- Many organizations are cutting costs to survive the pandemic
- If your cuts hurt engagement, they'll hurt productivity too
- Use a cost optimization approach to keep employees engaged and productive
The economic downturn caused by the COVID-19 pandemic is forcing cost optimization like we haven't seen since 2008.
Companies are looking at cost-cutting as a survival strategy. But, as Gallup saw then and is seeing now, cost-cutting can affect productivity -- and undercutting productivity during a downturn slows your recovery. Or halts it.
If organizations fail to accurately quantify the impact of cuts on productivity, productivity suffers -- and leaders' cost-cutting decisions can reduce overall profitability. Gallup's global database, which analyzes the engagement and performance of 35 million workers in nearly every role imaginable, shows a causal relationship between engagement and productivity, validated over and over by independent scientific agencies. Getting cost optimization right depends on correctly assessing per-person productivity.
Backed by science, the simplest means of quantifying the impact of budget decisions on productivity is to measure the impact of investments on employee engagement. Indeed, some companies use engagement as a proxy for productivity, and the math supports that shortcut. Gallup research shows that productivity among highly engaged teams is 14% higher than that of teams with the lowest engagement -- and that employees who are not engaged cost their company the equivalent of 18% of their annual salary.
Globally, 67% of the workforce is not engaged. In a company of 10,000 employees with an average salary of $50,000 each, the cost of their disengagement is $60.3 million annually. So any budget reduction strategy that harms engagement can harm productivity -- while strategies that support engagement can encourage productivity at little to no extra cost.
Prioritize Minimum Spend for Optimal Productivity
Of course, decisions about engagement, productivity and cost-cutting should be approached by taking in the full impact on performance and using valid analytics.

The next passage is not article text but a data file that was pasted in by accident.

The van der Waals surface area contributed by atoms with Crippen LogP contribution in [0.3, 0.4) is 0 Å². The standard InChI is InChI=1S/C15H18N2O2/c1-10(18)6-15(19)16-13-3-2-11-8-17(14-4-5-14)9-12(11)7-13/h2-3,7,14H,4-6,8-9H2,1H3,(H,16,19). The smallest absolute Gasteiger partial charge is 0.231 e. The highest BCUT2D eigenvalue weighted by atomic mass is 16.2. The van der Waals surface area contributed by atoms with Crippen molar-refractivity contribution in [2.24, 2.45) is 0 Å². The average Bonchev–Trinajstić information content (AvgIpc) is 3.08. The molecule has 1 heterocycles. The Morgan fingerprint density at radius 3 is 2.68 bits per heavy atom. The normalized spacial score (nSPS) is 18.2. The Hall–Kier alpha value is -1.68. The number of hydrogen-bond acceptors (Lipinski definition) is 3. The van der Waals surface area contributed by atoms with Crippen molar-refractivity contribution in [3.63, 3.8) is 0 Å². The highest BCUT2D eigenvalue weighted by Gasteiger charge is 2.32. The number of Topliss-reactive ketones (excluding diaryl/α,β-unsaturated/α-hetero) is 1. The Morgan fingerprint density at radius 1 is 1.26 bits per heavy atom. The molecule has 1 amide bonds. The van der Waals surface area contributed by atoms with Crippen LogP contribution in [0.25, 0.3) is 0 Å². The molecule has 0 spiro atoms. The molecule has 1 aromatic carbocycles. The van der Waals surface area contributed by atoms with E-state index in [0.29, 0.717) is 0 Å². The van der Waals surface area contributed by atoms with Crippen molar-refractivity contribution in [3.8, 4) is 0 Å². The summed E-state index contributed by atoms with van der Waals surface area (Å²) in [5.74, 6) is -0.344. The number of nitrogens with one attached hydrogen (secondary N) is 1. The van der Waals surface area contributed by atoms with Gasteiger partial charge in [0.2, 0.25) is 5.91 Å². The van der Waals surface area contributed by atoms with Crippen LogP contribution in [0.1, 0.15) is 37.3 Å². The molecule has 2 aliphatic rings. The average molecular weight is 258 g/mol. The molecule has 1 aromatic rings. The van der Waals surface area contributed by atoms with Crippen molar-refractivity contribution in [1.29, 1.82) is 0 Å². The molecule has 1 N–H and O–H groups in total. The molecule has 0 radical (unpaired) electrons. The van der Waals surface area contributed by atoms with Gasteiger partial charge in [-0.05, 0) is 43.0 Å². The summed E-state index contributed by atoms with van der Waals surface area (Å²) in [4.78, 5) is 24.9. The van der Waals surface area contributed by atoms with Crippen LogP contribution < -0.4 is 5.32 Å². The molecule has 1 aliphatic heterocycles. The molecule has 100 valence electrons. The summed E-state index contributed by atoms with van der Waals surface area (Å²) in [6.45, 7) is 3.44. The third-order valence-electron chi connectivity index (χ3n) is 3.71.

So, like lean manufacturing or Six Sigma, Gallup's cost optimization approach identifies wasteful expenses within the employee experience (EX) and maps the change management necessary to implement minimum spend for optimal productivity -- preventing damage to the employee experience.
Custom graphic. Gallup's employee engagement framework highlights seven stages of the employee life cycle: attract, hire, onboard, engage, perform, develop, depart.
This approach primarily focuses on three key actions:
- conducting a holistic review of your EX investments to determine which costs are increasing or decreasing productivity
- prioritizing cost optimization efforts to those costs that are the highest but yield the lowest productivity returns and quickest cost savings realization
- reallocating EX investments to areas that yield the highest productivity returns
Employees who are not engaged cost their company the equivalent of 18% of their annual salary.
An effective cost-cutting framework focuses on prioritizing the cuts that are least likely to harm productivity while also considering the speed of cost realization and the complexity and feasibility of the cost reductions.
The Fastest Route to a Better Normal
It is important to note that customer engagement, sales and profitability are also associated with employee engagement, and those KPIs have serious financial impact. Turnover, safety and a few other metrics also correlate to employee engagement, though they may or may not be as critical to your bottom line.
But per-person productivity is.
So, when identifying the costs that cost you the most, it's vital to have a real understanding of the EX behind productivity. Working your way through this downturn can certainly be done at a profit, and the fastest route to a better normal -- as Gallup's Great Recession-era data showed -- is through a data-driven approach to increasing productivity at the lowest possible cost.